Central Electricity Authority (India)
The Central Power Authority of India (CEA) provides policy advice to the government and develops plans for the development of the country's electricity systems. It is a statutory body established under section 3(1) of the Electricity Supply Act 1948, which was repealed by section 70(1) of the Electricity Act 2003.
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Roles and responsibilities of Central Electricity Authority (CEA)
Officers in the Central Power Engineering Services Cadre are recruited through the Union Public Service Commission's Engineering Services Examination and assigned to the Central Electricity Authority of India.
Under the Electricity Act 2003, the CEA is responsible for prescribing requirements for the building of electrical plants, electric lines and grid connectivity, metre installation and operation, and safety and grid standards.
259 The CEA is also responsible for approving hydropower development schemes from the federal, state, and private sectors, taking into account the factors that will result in the river and its tributaries being developed efficiently for power generation while still meeting the requirements for drinking water, irrigation, navigation, and flood control.
CEA is responsible for developing technical standards for the building of electrical plants, electric lines, and grid connection, as specified in section 73 (b) of the Electricity Act, 2003.
2. However, pursuant to section 7 of this Act, a generating firm may develop, operate, and maintain a generating station if it complies with the technical standards specified in clause (b) of section 73 for grid connectivity only. This means that generating stations are not required to adhere to the CEA technical criteria for the building of electrical plants and transmission lines. Similarly, transmission / distribution licensees are not required to comply with mandatory requirements for the construction of electric lines other than the Grid Code/Grid Standards for the operation and maintenance of transmission lines prescribed by CEA pursuant to section 73 (d) of this Act. Often, these CEA requirements are too conservative, sacrificing optimal design features/cost/utility, and often do not provide sufficient clarity in selecting the system / subsystem capabilities of electrical plants and transmission lines.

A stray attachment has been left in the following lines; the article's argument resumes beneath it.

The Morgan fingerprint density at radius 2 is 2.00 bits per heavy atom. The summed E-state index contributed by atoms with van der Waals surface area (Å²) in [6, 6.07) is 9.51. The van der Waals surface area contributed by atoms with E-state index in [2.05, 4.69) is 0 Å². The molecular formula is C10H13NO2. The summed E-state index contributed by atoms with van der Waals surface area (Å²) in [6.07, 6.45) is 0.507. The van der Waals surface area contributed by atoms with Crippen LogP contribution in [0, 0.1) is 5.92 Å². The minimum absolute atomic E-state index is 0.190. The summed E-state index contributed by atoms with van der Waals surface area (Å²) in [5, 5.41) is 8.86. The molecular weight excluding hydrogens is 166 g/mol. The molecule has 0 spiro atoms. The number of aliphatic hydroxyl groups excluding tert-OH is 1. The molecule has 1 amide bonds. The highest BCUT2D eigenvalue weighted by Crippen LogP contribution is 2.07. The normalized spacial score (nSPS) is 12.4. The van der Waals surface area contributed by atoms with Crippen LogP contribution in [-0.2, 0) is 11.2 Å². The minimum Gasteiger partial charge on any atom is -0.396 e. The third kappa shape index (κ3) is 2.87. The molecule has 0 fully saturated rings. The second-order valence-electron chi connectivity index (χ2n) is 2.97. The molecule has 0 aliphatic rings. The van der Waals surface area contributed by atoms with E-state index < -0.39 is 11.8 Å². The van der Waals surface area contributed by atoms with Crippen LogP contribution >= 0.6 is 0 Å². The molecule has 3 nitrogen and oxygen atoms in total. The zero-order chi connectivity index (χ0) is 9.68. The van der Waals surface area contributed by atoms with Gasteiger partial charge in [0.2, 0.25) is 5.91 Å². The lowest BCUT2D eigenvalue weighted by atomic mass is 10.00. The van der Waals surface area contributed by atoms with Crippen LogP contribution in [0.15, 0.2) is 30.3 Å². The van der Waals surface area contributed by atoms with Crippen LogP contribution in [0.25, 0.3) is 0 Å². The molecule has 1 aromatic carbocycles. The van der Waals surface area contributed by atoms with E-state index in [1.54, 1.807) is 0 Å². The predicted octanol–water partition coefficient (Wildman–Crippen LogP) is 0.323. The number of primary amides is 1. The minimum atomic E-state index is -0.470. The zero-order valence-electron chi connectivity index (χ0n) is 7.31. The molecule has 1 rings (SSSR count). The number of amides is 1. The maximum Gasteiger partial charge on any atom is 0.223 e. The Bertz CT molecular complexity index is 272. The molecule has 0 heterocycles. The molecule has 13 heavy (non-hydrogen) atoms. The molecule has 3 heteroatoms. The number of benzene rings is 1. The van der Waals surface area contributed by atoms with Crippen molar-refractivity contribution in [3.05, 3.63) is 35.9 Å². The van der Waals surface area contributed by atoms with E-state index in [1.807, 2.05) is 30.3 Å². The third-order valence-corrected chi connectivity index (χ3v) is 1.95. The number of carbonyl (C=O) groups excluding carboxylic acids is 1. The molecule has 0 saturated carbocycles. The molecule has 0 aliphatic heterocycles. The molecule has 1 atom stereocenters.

The CEA is a leader in supporting regional power grid integration and the evolution of a national grid. The eastern, western, and north-eastern grids have been integrated and are now working in sync. The eastern grid is connected to both the northern and southern grids by high-voltage direct current back-to-back cables. Similar arrangements connect the western grid to the northern and southern grids. The CEA promotes mutually beneficial power exchanges inside the country, from surplus to deficit regions, and with neighbouring countries.
The CEA provides technical advice to the federal government, state governments, and regulatory bodies on the technical aspects of electricity generation, transmission, and distribution. Additionally, it advises state governments, licensees, and generating corporations on subjects that enable them to improve the operation and maintenance of the electricity system under their ownership or control.
CEA responsibilities also include the gathering, management, and transmission of credible data on the power industry. However, there are significant discrepancies in the fundamental electrical data provided by CEA and NLDC (CEA data is roughly 5% higher than NLDC data).
According to data from the Central Electricity Authority of India, on October 5, out of 135 thermal power plants that burn coal for electricity generation, 106, or over 80%, are in the critical or supercritical stage, meaning they have only enough coal for the next 6-7 days. These 106 power projects have a combined capacity of 1,33,849 MW.